Jordy Mercer has been viewed very differently by certain sets of Pittsburgh Pirates’ fans. Some love him – they say he’s a solid shortstop, a no-nonsense guy who you know what you’re getting from him day in and day out.
Other Pittsburgh Pirates fans say the complete opposite. Some say he’s below average defensively, and some metrics bear that out. They also complain of his inability to hit, which has also proven to be true at varying points in his career.
Now in what is likely his final season with the Pittsburgh Pirates, Mercer has some work to do to earn a contract from another organization. He’s slashing .263/.328/.411, and all of those numbers are among his best since he played in 103 games in his Sophomore season in 2013.
Mercer got off to a slow start in April. He was hitting .253, which isn’t far off his current average, but other numbers indicate that he was struggling even more than his average suggested. His wOBA was .275, which indicates that he was struggling to get on base. His wRC+ was well below 100 (average) at 72.
Then, it clicked
In May, however, the tide began to turn. His K% dropped by about 2%, while he increased his BB% by the same amount. His wOBA rose to .328, which is generally considered somewhat above average. His wRC+ also rose 35 points to 107.
Thus far in June, he’s been even better. While his K% has increased, and his BB% has decreased, most other indicators of success are still rising. His wOBA further increased to .370 on the month, which is well above average, and his wRC+ increased to 136.
Although his overall season numbers still aren’t quite where fans might want them to be, he’s still made great strides since his challenging month of April. Critiques of Mercer are still warranted, especially on the defensive side of the diamond. To the average fan, Mercer does look like a competent shortstop: he doesn’t have a history of committing many errors, he appears to make difficult plays, and he’s the “solid” shortstop that any organization would like to have, or so it goes.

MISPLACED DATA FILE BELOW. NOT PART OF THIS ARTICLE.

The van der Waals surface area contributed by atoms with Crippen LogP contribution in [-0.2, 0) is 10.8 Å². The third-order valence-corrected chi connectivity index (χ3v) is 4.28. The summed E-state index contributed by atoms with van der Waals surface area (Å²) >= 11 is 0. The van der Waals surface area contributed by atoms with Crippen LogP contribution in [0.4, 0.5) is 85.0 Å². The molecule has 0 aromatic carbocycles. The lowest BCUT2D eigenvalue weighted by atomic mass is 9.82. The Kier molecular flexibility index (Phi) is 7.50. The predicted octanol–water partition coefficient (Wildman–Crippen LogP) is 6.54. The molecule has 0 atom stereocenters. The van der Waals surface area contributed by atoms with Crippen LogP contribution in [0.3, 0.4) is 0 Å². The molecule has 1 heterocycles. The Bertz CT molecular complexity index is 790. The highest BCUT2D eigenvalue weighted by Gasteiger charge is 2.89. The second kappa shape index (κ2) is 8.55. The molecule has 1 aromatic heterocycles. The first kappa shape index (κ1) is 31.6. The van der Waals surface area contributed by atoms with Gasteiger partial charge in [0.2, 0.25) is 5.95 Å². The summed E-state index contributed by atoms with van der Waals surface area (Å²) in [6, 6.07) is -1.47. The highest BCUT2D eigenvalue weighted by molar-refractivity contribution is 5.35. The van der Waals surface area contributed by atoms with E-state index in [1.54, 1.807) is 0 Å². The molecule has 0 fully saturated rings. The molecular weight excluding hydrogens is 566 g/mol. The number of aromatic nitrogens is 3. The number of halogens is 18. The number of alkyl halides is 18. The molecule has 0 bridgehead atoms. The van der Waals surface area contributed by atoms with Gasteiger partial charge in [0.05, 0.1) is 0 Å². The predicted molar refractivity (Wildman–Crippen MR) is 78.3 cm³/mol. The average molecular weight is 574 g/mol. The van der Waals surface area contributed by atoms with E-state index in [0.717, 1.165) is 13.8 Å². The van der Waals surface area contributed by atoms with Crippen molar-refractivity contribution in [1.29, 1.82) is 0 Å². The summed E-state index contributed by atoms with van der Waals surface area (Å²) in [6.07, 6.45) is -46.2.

On the flip side of that, the more informed fan notes that fielding percentage isn’t necessarily all that important (but of course you would want a fielder who makes fewer errors than his counterpart). Moreover, the only reason it appears Mercer is making difficult plays is because his range is limited, so plays that are tough for him might not be very difficult for a more competent shortstop, like Brandon Crawford or Andrelton Simmons, which means he’s actually a below average shortstop in terms of defense.
The top defensive shortstop by DRS is Addison Russell, whose total is nine. Mercer’s DRS is -9, which is worst in the National League, and third worst in all of baseball behind Kansas City’s Alcides Escobar and Baltimore’s Manny Machado.
As Mercer continues to age, there’s no doubt that his defensive metrics will not begin to improve. It’s likely true that overall neither will his offensive numbers. But he’s having a better offensive season than most are giving him credit for. Perhaps it’s because of the looming potentiality of losing his job before the season ends, or maybe it’s just because he’s finding his stroke. Mercer, while never great, is a late starter.
If there’s a better player to take over the role of shortstop for the Pirates, then I’m willing to listen. But it appears Mercer fits in well with this team. We know what we’re getting from him, just like we know what we’re getting with the Pirates this season.
He’s an average shortstop on an average Pittsburgh Pirates team.
That’s how it’ll be for the rest of 2018.